Steven Fields uses Cash from Inheritance Scam to Dispute Bank Error

Bank withdrawal
Bank withdrawal of cash (source: Morguefile)

If a bank puts money into your account by accident or error, it is still not yours.

Bank Error in Your Favor, Collect $31,000

Steven Fields of Hull, Georgia, has learned this the hard way. On March 7, 2014, the First Citizens Bank made a bank error, and put $31,000.00 into his bank account on accident. It was supposed to go into the other Steven Field account - same name, different customer.

Cash from Inheritance Scam

Steven Fields, the 18 year old customer, learned that he had become $31,000.00 richer, so he decided to spend his extra cash. He spent $5,000 on his debit card, and pulled out $20,000 in cash in a matter of 10 days. The bank asked Steven Fields to return the money, but he claims that the money was a direct deposit for his inheritance from his grandmother's estate, and that he didn't owe any cash back to the bank. He said they were mistaken, this was his money, and there was no bank error.

Steven Fields said he would provide proof that the money was really his inheritance. To date, Steven Fields has not provided this evidence, nor has he returned any of the $31,000 in cash. has made Steven Fields "Hero of the Year." For what - stealing money, that wasn't his?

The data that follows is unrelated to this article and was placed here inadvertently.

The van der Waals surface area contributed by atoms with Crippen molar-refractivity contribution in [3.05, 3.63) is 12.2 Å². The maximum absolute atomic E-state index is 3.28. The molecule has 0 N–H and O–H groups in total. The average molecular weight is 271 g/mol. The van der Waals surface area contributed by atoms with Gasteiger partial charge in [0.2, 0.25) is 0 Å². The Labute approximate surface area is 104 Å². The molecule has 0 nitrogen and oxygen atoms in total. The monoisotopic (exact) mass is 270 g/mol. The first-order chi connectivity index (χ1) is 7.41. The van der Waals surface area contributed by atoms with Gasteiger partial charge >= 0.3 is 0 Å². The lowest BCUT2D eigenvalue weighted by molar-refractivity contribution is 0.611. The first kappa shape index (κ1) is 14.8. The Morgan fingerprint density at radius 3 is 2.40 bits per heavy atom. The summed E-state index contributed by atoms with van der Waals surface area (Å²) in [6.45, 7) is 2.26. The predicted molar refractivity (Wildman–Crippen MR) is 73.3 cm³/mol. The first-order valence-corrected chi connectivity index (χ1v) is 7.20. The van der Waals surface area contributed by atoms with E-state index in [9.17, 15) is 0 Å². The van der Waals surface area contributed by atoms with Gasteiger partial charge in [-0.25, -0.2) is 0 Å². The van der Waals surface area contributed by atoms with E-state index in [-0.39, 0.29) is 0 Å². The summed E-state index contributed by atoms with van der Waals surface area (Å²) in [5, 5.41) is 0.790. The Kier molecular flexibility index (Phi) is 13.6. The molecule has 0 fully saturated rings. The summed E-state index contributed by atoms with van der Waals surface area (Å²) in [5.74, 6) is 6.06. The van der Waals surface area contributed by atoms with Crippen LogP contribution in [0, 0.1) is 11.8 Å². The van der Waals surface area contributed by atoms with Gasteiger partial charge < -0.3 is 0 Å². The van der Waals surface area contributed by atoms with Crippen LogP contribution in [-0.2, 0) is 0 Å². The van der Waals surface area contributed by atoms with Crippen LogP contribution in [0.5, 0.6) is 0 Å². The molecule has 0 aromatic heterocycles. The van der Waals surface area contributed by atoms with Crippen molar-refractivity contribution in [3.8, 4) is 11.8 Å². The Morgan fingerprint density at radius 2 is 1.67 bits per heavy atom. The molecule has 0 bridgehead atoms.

It is Illegal to Keep Cash Put into Your Bank Account by Accident

Steven Fields has no case if he knew that this money was not his. However, if he pleaded ignorant, he may get off without going to jail. If money is delivered to you by accident, it is still not yours.

To keep $100,000 would be an automatic felony in most states. According to this article, the state of Georgia could charge Steven Fields with a felony.

It certainly does not help his case that he took the money out and then lied about where he got it from. This was not cash from his grandmother's inheritance.

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